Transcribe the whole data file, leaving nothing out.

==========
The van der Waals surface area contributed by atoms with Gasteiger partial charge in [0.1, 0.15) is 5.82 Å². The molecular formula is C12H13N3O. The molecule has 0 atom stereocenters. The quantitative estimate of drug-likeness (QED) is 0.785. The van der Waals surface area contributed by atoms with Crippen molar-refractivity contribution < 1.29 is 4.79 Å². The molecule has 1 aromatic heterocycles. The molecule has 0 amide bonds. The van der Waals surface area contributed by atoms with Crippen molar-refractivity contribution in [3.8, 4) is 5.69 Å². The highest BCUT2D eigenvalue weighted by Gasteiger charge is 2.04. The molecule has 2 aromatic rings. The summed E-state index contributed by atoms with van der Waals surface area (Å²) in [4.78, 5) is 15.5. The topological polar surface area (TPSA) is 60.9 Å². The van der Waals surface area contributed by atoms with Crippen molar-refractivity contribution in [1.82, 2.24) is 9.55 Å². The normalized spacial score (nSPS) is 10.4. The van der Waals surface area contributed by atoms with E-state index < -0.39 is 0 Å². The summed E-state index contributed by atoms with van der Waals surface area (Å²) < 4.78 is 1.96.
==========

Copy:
The van der Waals surface area contributed by atoms with Gasteiger partial charge in [0.1, 0.15) is 5.82 Å². The molecular formula is C12H13N3O. The molecule has 0 atom stereocenters. The quantitative estimate of drug-likeness (QED) is 0.785. The van der Waals surface area contributed by atoms with Crippen molar-refractivity contribution < 1.29 is 4.79 Å². The molecule has 1 aromatic heterocycles. The molecule has 0 amide bonds. The van der Waals surface area contributed by atoms with Crippen molar-refractivity contribution in [3.8, 4) is 5.69 Å². The highest BCUT2D eigenvalue weighted by Gasteiger charge is 2.04. The molecule has 2 aromatic rings. The summed E-state index contributed by atoms with van der Waals surface area (Å²) in [4.78, 5) is 15.5. The topological polar surface area (TPSA) is 60.9 Å². The van der Waals surface area contributed by atoms with Crippen molar-refractivity contribution in [1.82, 2.24) is 9.55 Å². The normalized spacial score (nSPS) is 10.4. The van der Waals surface area contributed by atoms with E-state index < -0.39 is 0 Å². The summed E-state index contributed by atoms with van der Waals surface area (Å²) < 4.78 is 1.96.